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Archive for January, 2013

Choosing Which Form to File

January 31st, 2013

IRS e-file makes it easy for taxpayers to choose which tax form to file. Tax software automatically chooses the best form for your particular situation. Most people e-file these days, but if you prefer taking pen to paper, the IRS has some tips to help you choose the right form.

Taxpayers who choose to file a paper tax return should know that the IRS no longer mails paper tax packages. The quickest way to get forms and instructions is by visiting the IRS website at IRS.gov. You can also order forms and have them mailed to you by calling the IRS forms line at 1-800-TAX-FORM (829-3676). You may also pick up tax forms from a local IRS office, and some libraries and post offices carry tax forms.

Here are some tips that will help paper tax return filers choose the best tax form for their situation.

You can generally use the 1040EZ if:

  • Your taxable income is below $100,000;
  • Your filing status is single or married filing jointly;
  • You are not claiming any dependents; and

If you can’t use Form 1040EZ, you may qualify to use the 1040A if:

  • Your taxable income is below $100,000;
  • You have capital gain distributions;
  • You claim certain tax credits; and

You claim adjustments to income for IRA contributions and student loan interest.

If you cannot use the 1040EZ or the 1040A, you’ll probably need to file using the 1040. The reasons you must use the 1040 include:

  • Your taxable income is $100,000 or more;
  • You claim itemized deductions;
  • You are reporting self-employment income; and

IRS Publication 17, Your Federal Income Tax, provides helpful information about which form is best for you.

Access to IRS forms and instructions or information about e-filing, including IRS Free File, is available 24 hours a day, seven days a week on IRS.gov. Tax products often appear online well before they are available on paper. You’ll find downloadable tax products on IRS.gov by clicking on the “Forms and Pubs” link on the Home page.

Courtesy of the Internal Revenue Service.

Five Good Reasons to E-file Your Tax Return

January 30th, 2013

If you haven’t tried IRS e-file before, now is the time. Most taxpayers – more than 80 percent – file electronically. The IRS has processed more than 1 billion individual tax returns safely and securely since the nationwide debut of electronic filing in 1990. Fewer people file a paper tax return every year. Here are five good reasons to e-file your tax return:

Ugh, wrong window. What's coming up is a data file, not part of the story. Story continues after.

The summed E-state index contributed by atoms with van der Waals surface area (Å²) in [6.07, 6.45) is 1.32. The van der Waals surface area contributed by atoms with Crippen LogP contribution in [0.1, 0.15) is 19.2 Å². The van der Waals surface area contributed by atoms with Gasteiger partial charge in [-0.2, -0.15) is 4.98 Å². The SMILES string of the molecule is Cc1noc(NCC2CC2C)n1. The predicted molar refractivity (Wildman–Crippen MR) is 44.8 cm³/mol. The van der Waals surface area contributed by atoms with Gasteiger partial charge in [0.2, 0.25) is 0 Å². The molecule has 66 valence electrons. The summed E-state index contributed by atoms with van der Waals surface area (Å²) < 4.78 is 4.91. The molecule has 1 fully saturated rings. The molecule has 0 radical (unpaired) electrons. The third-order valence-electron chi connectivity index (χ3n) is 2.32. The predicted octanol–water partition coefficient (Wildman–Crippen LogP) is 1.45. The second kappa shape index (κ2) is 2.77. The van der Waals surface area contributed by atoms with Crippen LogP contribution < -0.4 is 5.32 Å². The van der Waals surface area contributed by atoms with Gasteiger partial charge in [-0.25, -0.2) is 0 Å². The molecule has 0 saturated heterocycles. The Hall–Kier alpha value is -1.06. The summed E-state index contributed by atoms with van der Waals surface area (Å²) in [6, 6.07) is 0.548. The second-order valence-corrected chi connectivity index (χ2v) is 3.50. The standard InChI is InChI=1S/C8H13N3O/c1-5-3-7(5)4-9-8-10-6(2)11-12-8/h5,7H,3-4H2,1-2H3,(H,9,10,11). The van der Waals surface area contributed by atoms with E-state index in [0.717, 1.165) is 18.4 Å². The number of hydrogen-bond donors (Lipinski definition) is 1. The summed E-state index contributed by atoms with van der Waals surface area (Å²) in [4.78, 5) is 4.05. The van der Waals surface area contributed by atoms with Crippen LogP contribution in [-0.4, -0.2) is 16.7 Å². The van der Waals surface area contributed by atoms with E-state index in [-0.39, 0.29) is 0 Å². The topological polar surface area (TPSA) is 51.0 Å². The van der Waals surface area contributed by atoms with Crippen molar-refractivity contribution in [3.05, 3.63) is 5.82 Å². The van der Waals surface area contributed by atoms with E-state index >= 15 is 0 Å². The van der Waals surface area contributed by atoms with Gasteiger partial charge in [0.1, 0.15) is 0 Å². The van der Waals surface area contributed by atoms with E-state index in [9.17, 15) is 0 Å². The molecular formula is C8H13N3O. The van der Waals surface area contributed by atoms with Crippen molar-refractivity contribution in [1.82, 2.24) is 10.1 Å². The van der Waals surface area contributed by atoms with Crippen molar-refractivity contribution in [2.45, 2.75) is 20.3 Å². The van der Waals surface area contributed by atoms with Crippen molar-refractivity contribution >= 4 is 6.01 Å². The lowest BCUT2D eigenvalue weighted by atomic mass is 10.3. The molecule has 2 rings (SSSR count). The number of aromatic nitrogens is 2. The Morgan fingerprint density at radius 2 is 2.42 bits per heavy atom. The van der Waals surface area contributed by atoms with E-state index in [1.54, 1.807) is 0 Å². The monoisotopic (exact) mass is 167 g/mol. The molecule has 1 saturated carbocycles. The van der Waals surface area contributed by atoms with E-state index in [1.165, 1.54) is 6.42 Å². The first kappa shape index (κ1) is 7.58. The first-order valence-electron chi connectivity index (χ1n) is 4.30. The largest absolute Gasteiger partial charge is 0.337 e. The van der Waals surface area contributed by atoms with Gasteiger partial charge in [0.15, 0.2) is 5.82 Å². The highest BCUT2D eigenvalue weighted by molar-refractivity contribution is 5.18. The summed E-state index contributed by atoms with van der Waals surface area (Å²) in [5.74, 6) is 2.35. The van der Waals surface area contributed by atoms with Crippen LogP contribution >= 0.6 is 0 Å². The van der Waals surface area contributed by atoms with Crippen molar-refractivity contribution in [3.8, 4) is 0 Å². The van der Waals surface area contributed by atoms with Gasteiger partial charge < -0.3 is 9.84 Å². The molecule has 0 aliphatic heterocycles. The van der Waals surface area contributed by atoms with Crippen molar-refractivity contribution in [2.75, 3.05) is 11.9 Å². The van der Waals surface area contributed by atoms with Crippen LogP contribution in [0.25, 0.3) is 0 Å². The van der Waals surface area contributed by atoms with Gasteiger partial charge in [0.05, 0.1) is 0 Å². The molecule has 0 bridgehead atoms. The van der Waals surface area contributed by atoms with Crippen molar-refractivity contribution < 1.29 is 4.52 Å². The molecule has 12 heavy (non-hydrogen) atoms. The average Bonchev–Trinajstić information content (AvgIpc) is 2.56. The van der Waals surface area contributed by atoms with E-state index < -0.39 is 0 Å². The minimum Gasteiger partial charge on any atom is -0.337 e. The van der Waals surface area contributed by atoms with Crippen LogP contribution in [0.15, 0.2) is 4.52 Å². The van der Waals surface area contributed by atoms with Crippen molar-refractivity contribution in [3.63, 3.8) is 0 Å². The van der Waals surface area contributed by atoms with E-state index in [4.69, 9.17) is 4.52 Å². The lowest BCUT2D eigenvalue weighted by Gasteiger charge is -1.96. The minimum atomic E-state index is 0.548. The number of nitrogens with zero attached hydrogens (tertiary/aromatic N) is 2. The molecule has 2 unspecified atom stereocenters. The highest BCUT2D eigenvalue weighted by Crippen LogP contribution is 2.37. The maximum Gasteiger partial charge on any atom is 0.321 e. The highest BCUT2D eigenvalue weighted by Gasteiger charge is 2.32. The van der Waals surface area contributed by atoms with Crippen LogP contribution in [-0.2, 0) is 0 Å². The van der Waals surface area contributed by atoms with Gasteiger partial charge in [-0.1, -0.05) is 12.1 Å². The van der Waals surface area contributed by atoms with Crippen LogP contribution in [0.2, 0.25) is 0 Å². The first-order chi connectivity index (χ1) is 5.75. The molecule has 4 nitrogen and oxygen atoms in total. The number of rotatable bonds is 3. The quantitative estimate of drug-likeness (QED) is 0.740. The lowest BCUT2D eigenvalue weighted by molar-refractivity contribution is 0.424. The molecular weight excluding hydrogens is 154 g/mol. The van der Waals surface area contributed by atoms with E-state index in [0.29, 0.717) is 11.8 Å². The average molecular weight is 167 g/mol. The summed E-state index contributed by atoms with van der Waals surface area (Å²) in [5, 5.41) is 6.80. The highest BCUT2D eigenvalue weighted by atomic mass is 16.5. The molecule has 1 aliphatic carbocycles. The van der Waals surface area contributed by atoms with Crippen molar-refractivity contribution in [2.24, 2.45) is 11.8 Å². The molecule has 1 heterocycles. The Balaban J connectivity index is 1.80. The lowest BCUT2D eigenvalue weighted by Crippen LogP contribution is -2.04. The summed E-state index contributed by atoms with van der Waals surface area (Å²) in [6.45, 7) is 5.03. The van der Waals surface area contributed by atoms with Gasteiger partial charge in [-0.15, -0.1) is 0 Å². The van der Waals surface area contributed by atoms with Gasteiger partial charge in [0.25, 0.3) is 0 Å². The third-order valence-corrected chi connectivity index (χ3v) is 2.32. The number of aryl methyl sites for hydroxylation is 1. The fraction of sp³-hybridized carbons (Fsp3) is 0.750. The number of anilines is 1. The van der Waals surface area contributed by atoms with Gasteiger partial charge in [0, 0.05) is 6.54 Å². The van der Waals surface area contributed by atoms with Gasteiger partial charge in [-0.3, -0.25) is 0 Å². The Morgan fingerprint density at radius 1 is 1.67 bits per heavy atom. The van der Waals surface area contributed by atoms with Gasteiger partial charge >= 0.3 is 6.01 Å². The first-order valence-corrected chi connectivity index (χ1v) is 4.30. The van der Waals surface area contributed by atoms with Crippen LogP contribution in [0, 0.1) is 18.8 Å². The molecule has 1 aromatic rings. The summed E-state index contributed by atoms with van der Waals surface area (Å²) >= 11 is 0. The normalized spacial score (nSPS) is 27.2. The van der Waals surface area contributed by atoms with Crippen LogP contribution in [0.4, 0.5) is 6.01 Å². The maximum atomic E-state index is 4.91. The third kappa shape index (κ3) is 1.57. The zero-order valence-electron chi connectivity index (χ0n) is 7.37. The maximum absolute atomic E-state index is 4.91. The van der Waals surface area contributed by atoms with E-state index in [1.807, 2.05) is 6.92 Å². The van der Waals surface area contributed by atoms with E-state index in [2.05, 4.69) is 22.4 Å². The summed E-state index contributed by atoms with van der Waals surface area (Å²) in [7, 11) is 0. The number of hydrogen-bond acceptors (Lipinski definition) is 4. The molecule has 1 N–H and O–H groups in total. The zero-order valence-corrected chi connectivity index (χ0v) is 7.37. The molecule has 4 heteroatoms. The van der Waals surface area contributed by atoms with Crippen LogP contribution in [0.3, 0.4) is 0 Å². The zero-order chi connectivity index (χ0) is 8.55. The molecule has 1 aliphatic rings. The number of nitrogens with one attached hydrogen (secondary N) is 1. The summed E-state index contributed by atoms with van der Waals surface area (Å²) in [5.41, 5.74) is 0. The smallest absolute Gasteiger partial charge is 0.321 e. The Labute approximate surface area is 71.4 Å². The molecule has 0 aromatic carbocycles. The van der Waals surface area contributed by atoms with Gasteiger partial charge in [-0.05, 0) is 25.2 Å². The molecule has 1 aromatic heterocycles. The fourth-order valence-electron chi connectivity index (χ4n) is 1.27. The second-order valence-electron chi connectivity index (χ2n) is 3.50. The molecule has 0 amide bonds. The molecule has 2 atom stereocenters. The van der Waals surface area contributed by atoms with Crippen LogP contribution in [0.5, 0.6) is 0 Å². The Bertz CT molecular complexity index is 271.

1. Accurate and complete. E-file is the best way to file an accurate and complete tax return. Tax returns that are incomplete or include errors take longer to process.

2. Safe and secure. Tax preparers and software companies who e-file must meet strict guidelines and provide the best in encryption technology. You receive an acknowledgement within 48 hours that the IRS received your tax return. If the IRS does not accept your tax return, you will receive notification and can quickly correct your return and resubmit it.

3. Faster refunds. An e-filed tax return usually means a faster refund compared to a paper return. The IRS issues most refunds in less than 21 days. If you choose direct deposit, your refund goes directly into your bank account. Combining e-file with direct deposit is the fastest way to get your refund. About three out of four taxpayers who file receive a tax refund. Last year the average refund was about $2,700.

4. Payment options. If you owe tax, you can e-file early and set an automatic payment date anytime on or before the April 15 due date. You can pay by check or money order, by debit or credit card, or by transferring funds electronically from your bank account.

5. It’s easy. You can e-file on your own through IRS Free File, the free tax preparation and e-filing service available exclusively at IRS.gov. You can also use commercial tax preparation software or ask your tax preparer to e-file your return. And, if you qualify, IRS Volunteer Income Tax Assistance and Tax Counseling for the Elderly partners will e-file your return for free.

Courtesy of the Internal Revenue Service.

Check Your Eligibility for the Earned Income Tax Credit

January 25th, 2013

The Earned Income Tax Credit has made the lives of working people a little easier since 1975. EITC can be a boost for workers who earned $50,270 or less in 2012. Yet the IRS estimates that one out of five eligible taxpayers fails to claim their EITC each year. The IRS wants everyone who is eligible for the credit to get the credit that they’ve earned.

Here are the top five things the IRS wants you to know about this credit.

1. EITC is valuable.  The EITC not only reduces the federal tax you owe, but could result in a refund. You base the amount of EITC on your earned income and the number of qualifying children in your household. The average credit was around $2,200 last year. If you qualify, the credit could be worth up to $5,891.

2. Review your eligibility.  If your financial, marital or parental situations change from year to year, you should review the EITC eligibility rules. Just because you didn’t qualify last year doesn’t mean you won’t this year.

3. File your return.  If you are eligible for the EITC, you must file a federal income tax return to claim the credit – even if you are not otherwise required to file. Remember to include Schedule EIC, Earned Income Credit, when you file your Form 1040. If you file Form 1040A, use the EIC worksheet and keep it for your records. If you use IRS e-file to prepare and file your tax return, the software will guide you and not let you forget this important step. E-file does the work and figures your EITC for you!